Oct 11, 2017

Inside Bannon's plans for a GOP civil war

Photo: Craig Ruttle, J. Scott Applewhite / AP

Establishment Republicans are getting squeezed to death from within. In what should be nirvana — all-party control of Washington — they instead are jammed daily between a president who routinely ridicules them for ineptitude — and Steve Bannon, who's recruiting hardliners to extinguish their very existence.

Why this matters: The Breitbart News chairman and former White House chief strategist is building a nationwide coalition that — in the words of a former Trump White House official — could "wreak havoc" across the map "if Bannon is even halfways successful."

Bannon's plans are more ominous than publicly known, sources tell Jonathan Swan and me:

  • Some of Bannon's candidates for Republican primaries have privately pledged they'll oppose Senate Majority Leader Mitch McConnell. It's becoming a de facto litmus test in Bannon's recruitment.
  • Bannon vows to support primary challengers against every incumbent Republican senator running for re-election in 2018 — with the sole exception of Ted Cruz. So that could mean seven Bannon GOP challengers, and he has as many as eight Democratic senators in his sights.
  • Bannon is also exploring gubernatorial and House races.
  • As Bannon told Fox's Sean Hannity this week: "Nobody's safe. We're coming after all of them."
  • "Steve views this thing as a coalition," says a source familiar with his plans. "It's a coalition of populists, constitutional conservatives and more libertarian types. But they all agree on Bannon's core issues of trade and immigration."

The GOP establishment is skeptical but scared. Bannon has juice with the base, and feels emboldened about his "House of Pain" after his candidate, former Alabama Chief Justice Roy Moore, took down incumbent Sen. Luther Strange in last month's primary.

  • A former official in the Trump White House, dumbfounded and irritated, sent Swan a blitz of text messages: "You watching Bannon [on] Hannity? Most parties descend into civil war following defeat. We're about to have one 11 months after we won everything. How do you get tax reform, infrastructure or health care done in that climate? It's Bannon who could wind up nullifying Trump's presidency."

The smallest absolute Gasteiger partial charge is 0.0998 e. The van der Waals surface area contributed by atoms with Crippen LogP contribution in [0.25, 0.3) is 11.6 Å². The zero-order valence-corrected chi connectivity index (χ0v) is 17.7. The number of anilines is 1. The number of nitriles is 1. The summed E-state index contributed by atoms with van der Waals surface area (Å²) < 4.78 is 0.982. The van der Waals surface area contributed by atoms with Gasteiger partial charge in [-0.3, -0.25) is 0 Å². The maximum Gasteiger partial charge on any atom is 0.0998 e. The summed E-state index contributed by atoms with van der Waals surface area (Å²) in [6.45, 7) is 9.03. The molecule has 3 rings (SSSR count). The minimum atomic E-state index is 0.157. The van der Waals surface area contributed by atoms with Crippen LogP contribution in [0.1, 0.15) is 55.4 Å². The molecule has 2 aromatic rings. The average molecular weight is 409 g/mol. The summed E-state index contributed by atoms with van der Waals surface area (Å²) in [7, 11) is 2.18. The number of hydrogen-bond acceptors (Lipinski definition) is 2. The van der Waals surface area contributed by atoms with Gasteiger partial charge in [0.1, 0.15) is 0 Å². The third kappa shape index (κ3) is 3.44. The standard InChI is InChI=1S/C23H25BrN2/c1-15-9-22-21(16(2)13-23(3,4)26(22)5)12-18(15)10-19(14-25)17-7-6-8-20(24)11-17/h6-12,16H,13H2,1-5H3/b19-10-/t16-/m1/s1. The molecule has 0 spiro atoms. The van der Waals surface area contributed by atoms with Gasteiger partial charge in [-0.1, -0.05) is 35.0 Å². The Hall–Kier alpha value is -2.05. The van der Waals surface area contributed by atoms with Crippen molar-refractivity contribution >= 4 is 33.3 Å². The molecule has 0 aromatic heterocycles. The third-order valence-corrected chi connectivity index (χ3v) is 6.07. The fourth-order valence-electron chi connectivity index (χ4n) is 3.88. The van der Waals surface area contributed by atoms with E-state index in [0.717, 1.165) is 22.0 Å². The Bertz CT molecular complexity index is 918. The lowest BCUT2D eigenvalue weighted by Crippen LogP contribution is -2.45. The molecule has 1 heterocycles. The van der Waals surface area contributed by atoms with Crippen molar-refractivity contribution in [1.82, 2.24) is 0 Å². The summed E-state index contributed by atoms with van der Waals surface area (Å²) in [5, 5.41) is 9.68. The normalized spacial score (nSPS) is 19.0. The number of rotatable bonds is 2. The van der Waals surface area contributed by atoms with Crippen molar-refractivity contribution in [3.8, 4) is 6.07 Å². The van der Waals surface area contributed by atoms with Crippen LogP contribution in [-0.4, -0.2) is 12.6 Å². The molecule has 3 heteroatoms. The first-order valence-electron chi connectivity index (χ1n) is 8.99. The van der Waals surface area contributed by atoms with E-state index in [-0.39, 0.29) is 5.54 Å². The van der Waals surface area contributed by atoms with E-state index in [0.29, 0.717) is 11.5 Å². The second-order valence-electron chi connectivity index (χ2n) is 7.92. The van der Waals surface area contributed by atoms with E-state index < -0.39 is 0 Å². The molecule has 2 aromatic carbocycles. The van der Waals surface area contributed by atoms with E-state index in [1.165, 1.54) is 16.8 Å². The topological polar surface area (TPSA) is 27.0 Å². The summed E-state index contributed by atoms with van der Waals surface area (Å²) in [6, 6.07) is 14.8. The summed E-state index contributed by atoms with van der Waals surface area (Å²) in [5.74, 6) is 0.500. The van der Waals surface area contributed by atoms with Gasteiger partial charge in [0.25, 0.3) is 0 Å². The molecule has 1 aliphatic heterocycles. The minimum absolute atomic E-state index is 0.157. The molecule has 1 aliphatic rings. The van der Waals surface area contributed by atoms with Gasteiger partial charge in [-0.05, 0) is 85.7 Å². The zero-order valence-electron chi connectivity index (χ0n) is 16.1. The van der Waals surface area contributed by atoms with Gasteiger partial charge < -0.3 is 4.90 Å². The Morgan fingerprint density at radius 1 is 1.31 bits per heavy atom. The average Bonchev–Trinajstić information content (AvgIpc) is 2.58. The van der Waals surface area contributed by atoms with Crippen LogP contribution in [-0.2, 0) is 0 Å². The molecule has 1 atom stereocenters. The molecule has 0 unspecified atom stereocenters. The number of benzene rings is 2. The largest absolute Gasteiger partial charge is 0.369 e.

• "It's Bannon who could hand a house of a Congress back to Dems."
  • Andy Surabian, a political adviser to Bannon, responded by saying this person was recycling a "tired talking point" that the Republican establishment got wrong in 2010, 2014, and 2016, when grassroots conservatives delivered Republicans the House and the Senate, and White House.

One of the most in-demand Republican operatives says of Bannon: "One year from now everyone is going to reminisce about this in the same way 90s kids do about Ini Kamoza's 'Here Comes the Hotstepper' — 'Oh, yeah. I remember that song. What the hell happened to him? Just that one song, huh?"

  • This operative continues: "Steve Bannon has made himself the center of the campaign at this point and as with all vanity projects, they rise and fall rapidly. He is the single biggest impediment to the Trump agenda, period. Four months from now, it will be a liability beyond comprehension to be associated with Steve Bannon. And every candidate with any aspirations at all will experience that one way or another."